Ascension Council approves $132 million budget Thursday; amendments are expected _lowres

Advocate staff file photo by BILL FEIG -- Ascension Parish Sheriff Jeff Wiley

GONZALES — The Ascension Parish Council agreed Thursday to a $132.5 million spending plan for the new year, setting aside $38.7 million on capital improvements for roads, major drainage, new lighting at parish parks and new soccer fields at the Lamar-Dixon Expo Center.

Among the road projects, the 2016 budget includes $5.2 million in state appropriations for a road connecting the Lamar-Dixon Expo Center to the Edenborne mixed-use development and La. 44.

Sheriff Jeff Wiley and outgoing Parish President Tommy Martinez have said the road will provide a critical second route to the parish-owned multiuse complex near Gonzales. Martinez said he hopes a ceremonial groundbreaking for that road could happen before the end of the year, though work is expected to start in 2016.

The budget sets aside money for up to a 4 percent pay raise for employees who report to the parish president but will leave it up to the new parish administration and council to make a decision on that raise next year, finance officials said.

The 2016 budget is the last under Martinez and could be subject to revision with Republicans Clint Cointment and Kenny Matassa running to replace Martinez and promising to take a close at parish spending.

Some council members said after a meeting Thursday — where the budget was approved without opposition or public comment — that the new administration can seek amendments.

“If there is something there that the new administration wants to tackle, they have to come back and justify doing an amendment to the budget,” said Councilman Benny Johnson, council vice chairman.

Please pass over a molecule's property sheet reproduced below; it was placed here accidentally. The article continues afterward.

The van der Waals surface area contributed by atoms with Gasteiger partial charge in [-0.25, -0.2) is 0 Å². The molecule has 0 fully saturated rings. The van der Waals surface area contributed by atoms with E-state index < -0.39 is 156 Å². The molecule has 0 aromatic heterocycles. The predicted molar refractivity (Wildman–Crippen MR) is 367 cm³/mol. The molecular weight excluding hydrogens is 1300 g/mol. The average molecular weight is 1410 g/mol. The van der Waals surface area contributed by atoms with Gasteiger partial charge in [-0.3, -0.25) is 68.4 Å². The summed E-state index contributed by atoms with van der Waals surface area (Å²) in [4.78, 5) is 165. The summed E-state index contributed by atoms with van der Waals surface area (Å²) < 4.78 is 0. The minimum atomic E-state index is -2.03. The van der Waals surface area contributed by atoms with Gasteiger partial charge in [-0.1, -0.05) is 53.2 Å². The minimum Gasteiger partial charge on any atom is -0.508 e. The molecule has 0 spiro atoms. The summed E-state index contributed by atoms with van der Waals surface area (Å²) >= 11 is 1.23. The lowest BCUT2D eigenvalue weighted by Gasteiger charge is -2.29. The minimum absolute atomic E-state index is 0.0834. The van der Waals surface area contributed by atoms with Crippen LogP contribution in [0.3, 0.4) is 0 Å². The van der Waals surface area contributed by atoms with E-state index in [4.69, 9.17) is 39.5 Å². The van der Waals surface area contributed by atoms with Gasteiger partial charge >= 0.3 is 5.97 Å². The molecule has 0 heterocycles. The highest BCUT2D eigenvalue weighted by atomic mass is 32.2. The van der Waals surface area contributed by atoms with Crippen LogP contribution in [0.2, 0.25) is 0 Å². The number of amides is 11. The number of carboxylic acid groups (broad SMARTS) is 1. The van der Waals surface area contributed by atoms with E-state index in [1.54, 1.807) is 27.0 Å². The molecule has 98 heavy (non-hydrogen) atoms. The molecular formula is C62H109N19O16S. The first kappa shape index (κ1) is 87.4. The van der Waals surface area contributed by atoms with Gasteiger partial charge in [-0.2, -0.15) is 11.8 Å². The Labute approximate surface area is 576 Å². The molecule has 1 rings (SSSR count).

The council, for which 10 of 11 members already have been chosen by voters, would have to approve any changes. Council Chairman Randy Clouatre said the council amends the budget every year and predicted the 2016 budget would be amended no matter who wins Saturday’s election.

Not including grants, existing bond proceeds and other sources, the budget projects a slight drop or flat growth in Ascension’s primary revenue sources for 2016. The parish’s major sales and hotel taxes are projected to be a combined $50.1 million, while property tax revenue is estimated to be $20.7 million.

By comparison, total sales and hotel tax revenue in 2014 was $54.7 million and is projected to be nearly $51 million in 2015. Total property tax was $28.6 million in 2014.

Parish finance officials are conservative in their budget projections, preferring to amend the budget later or allow unbudgeted excess to go to surplus. This year, for instance, the 2016 budget projects that sales and hotel tax revenue in 2015 will come up short of the 2014 total, which was a record. But combined sales and hotel tax revenues collected so far in 2015 are actually on track to break the 2014 record.

Gwen LeBlanc, chief financial officer, pointed out that the $2.2 billion expansion of CF Industries is wrapping up in 2016 and, in the absence of new projects, the sales and hotel tax revenue drop in the 2016 budget could happen.

Still, years of record-breaking sales tax collections and continuing growth in property tax revenue from industrial projects and new people have improved the parish’s balance sheet and increased the government payroll since the late 2000s.

In 2016, the parish will have nearly 570 full- and part-time employees, up from 442 in 2007, the year before Martinez began two consecutive terms in office.

The surplus for the parishwide 1-cent sales tax, the parish’s largest general purpose revenue source, is expected to hit $25.1 million by the end of 2016. The general fund is expected to have another $11.1 million in surplus.

Martinez has said the sales tax surplus is a rainy day fund for hurricanes and economic downturns.

Overall surpluses across all funds are projected to drop in 2016 to $137.1 million from $152.4 million in 2015. Besides the $36.2 million in surpluses in the general fund and 1-cent sales tax, most of the remaining $101 million is in funds dedicated by voters for specific uses.

Follow David J. Mitchell on Twitter, @NewsieDave.